**Let's take a real look at the health of four areas in our lives: our personal spirituality, our physical well-being, our emotional state, and our temporal responsibilities. As we consider each of these four areas, what are the "hard things" that we, as women, struggle with or are concerned about?

SPIRITUAL: (not enough time to do what I know I should be doing, "hit and miss" personal prayer and scripture study, striving to hear the Spirit in the midst of a world of distractions, attending the temple regularly)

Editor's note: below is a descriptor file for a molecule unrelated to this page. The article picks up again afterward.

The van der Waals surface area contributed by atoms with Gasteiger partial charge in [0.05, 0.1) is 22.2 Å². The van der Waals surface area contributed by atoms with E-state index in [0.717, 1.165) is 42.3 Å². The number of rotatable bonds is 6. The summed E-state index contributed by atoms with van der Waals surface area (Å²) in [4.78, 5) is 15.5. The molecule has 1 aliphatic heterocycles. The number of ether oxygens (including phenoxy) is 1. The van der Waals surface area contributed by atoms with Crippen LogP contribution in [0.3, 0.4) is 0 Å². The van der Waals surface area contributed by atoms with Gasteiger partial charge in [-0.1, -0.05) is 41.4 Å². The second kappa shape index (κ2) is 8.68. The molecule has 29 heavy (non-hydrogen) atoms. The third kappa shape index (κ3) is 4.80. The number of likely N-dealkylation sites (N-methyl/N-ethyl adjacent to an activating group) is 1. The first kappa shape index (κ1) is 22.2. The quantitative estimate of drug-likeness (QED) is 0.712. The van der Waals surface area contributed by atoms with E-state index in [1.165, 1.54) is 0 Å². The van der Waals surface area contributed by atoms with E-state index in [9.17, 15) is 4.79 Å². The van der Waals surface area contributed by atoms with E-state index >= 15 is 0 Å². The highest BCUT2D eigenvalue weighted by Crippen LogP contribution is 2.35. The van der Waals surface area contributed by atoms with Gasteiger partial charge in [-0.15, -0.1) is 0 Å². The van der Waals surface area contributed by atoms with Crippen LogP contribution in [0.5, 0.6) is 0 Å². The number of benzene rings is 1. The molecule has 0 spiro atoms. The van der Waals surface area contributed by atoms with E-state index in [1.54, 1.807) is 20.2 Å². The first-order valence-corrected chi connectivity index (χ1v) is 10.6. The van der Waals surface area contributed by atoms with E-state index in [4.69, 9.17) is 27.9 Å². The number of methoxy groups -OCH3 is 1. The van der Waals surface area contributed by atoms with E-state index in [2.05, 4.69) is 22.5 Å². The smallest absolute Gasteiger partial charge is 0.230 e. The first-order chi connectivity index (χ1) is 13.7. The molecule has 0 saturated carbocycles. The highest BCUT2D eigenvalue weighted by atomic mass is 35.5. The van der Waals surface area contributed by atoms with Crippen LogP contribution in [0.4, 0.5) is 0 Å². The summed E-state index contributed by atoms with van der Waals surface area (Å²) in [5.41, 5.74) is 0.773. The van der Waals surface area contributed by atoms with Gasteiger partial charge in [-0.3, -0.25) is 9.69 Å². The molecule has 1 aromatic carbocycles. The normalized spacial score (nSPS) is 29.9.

PHYSICAL: (my weight, not enough time to exercise, health concerns, disease, comparing myself to others, worldly diets and health advice, concern with providing healthy food for family, trying to live Word of Wisdom)

EMOTIONAL: (how to combat stress, depression, making time for real friendships, having enough time to connect with my husband, remembering who I really am and that Heavenly Father loves me)

TEMPORAL: (how to keep my home orderly and clean, how to organize my time with all of the commitments of family members, financial security, food storage/preparedness, planting a garden, keeping up with the laundry, repairs and projects)